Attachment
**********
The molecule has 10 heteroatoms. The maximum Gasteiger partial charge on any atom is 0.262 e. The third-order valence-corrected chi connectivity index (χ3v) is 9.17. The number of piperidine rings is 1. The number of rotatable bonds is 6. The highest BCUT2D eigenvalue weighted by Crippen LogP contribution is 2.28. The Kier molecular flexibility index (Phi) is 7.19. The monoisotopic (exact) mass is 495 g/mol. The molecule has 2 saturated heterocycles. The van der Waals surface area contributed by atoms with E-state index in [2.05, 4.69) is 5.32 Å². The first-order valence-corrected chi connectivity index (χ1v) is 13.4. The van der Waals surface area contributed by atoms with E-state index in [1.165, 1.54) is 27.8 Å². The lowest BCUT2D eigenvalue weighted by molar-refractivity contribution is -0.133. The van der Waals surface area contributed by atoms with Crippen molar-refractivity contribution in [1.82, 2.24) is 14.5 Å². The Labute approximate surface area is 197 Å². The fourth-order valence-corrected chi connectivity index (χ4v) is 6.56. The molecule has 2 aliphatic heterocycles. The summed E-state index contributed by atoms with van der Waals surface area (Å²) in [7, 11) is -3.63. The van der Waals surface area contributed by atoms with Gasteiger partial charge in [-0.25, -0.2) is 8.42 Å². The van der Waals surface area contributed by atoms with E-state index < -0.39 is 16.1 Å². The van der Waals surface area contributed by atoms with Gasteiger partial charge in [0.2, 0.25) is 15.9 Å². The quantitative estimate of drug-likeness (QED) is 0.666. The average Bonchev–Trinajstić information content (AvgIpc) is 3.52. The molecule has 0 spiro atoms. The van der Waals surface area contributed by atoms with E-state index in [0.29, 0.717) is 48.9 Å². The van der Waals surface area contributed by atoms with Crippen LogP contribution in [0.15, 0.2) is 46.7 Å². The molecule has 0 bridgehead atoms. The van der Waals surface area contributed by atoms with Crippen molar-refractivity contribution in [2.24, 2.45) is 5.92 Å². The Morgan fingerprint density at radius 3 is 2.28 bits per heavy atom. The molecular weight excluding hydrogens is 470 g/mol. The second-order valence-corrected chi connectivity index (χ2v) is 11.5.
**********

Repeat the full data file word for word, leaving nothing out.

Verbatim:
The molecule has 10 heteroatoms. The maximum Gasteiger partial charge on any atom is 0.262 e. The third-order valence-corrected chi connectivity index (χ3v) is 9.17. The number of piperidine rings is 1. The number of rotatable bonds is 6. The highest BCUT2D eigenvalue weighted by Crippen LogP contribution is 2.28. The Kier molecular flexibility index (Phi) is 7.19. The monoisotopic (exact) mass is 495 g/mol. The molecule has 2 saturated heterocycles. The van der Waals surface area contributed by atoms with E-state index in [2.05, 4.69) is 5.32 Å². The first-order valence-corrected chi connectivity index (χ1v) is 13.4. The van der Waals surface area contributed by atoms with E-state index in [1.165, 1.54) is 27.8 Å². The lowest BCUT2D eigenvalue weighted by molar-refractivity contribution is -0.133. The van der Waals surface area contributed by atoms with Crippen molar-refractivity contribution in [1.82, 2.24) is 14.5 Å². The Labute approximate surface area is 197 Å². The fourth-order valence-corrected chi connectivity index (χ4v) is 6.56. The molecule has 2 aliphatic heterocycles. The summed E-state index contributed by atoms with van der Waals surface area (Å²) in [7, 11) is -3.63. The van der Waals surface area contributed by atoms with Gasteiger partial charge in [-0.25, -0.2) is 8.42 Å². The van der Waals surface area contributed by atoms with E-state index < -0.39 is 16.1 Å². The van der Waals surface area contributed by atoms with Gasteiger partial charge in [0.2, 0.25) is 15.9 Å². The quantitative estimate of drug-likeness (QED) is 0.666. The average Bonchev–Trinajstić information content (AvgIpc) is 3.52. The molecule has 0 spiro atoms. The van der Waals surface area contributed by atoms with E-state index in [0.29, 0.717) is 48.9 Å². The van der Waals surface area contributed by atoms with Crippen LogP contribution in [0.15, 0.2) is 46.7 Å². The molecule has 0 bridgehead atoms. The van der Waals surface area contributed by atoms with Crippen molar-refractivity contribution in [2.24, 2.45) is 5.92 Å². The Morgan fingerprint density at radius 3 is 2.28 bits per heavy atom. The molecular weight excluding hydrogens is 470 g/mol. The second-order valence-corrected chi connectivity index (χ2v) is 11.5.